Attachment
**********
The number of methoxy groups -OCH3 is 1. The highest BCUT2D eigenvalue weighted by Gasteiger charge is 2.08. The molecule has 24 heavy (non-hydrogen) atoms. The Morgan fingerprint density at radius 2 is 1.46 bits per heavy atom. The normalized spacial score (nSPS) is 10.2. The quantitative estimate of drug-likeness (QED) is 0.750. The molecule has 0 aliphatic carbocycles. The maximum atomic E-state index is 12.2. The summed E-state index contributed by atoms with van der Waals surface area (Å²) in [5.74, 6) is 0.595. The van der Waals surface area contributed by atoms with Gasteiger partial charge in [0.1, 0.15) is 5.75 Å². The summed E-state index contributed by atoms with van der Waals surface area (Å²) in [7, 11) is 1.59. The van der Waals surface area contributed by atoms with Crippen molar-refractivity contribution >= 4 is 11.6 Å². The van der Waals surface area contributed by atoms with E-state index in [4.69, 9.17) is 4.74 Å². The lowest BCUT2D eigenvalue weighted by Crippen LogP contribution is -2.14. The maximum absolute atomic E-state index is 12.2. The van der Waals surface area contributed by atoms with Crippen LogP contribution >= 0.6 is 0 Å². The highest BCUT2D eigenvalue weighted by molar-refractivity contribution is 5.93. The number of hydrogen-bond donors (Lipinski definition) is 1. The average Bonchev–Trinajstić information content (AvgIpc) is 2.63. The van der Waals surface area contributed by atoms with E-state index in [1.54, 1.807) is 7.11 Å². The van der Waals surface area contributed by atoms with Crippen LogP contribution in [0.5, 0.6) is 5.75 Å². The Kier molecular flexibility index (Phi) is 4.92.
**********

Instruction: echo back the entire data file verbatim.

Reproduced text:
The number of methoxy groups -OCH3 is 1. The highest BCUT2D eigenvalue weighted by Gasteiger charge is 2.08. The molecule has 24 heavy (non-hydrogen) atoms. The Morgan fingerprint density at radius 2 is 1.46 bits per heavy atom. The normalized spacial score (nSPS) is 10.2. The quantitative estimate of drug-likeness (QED) is 0.750. The molecule has 0 aliphatic carbocycles. The maximum atomic E-state index is 12.2. The summed E-state index contributed by atoms with van der Waals surface area (Å²) in [5.74, 6) is 0.595. The van der Waals surface area contributed by atoms with Gasteiger partial charge in [0.1, 0.15) is 5.75 Å². The summed E-state index contributed by atoms with van der Waals surface area (Å²) in [7, 11) is 1.59. The van der Waals surface area contributed by atoms with Crippen molar-refractivity contribution >= 4 is 11.6 Å². The van der Waals surface area contributed by atoms with E-state index in [4.69, 9.17) is 4.74 Å². The lowest BCUT2D eigenvalue weighted by Crippen LogP contribution is -2.14. The maximum absolute atomic E-state index is 12.2. The van der Waals surface area contributed by atoms with Crippen LogP contribution >= 0.6 is 0 Å². The highest BCUT2D eigenvalue weighted by molar-refractivity contribution is 5.93. The number of hydrogen-bond donors (Lipinski definition) is 1. The average Bonchev–Trinajstić information content (AvgIpc) is 2.63. The van der Waals surface area contributed by atoms with E-state index in [1.54, 1.807) is 7.11 Å². The van der Waals surface area contributed by atoms with Crippen LogP contribution in [0.5, 0.6) is 5.75 Å². The Kier molecular flexibility index (Phi) is 4.92.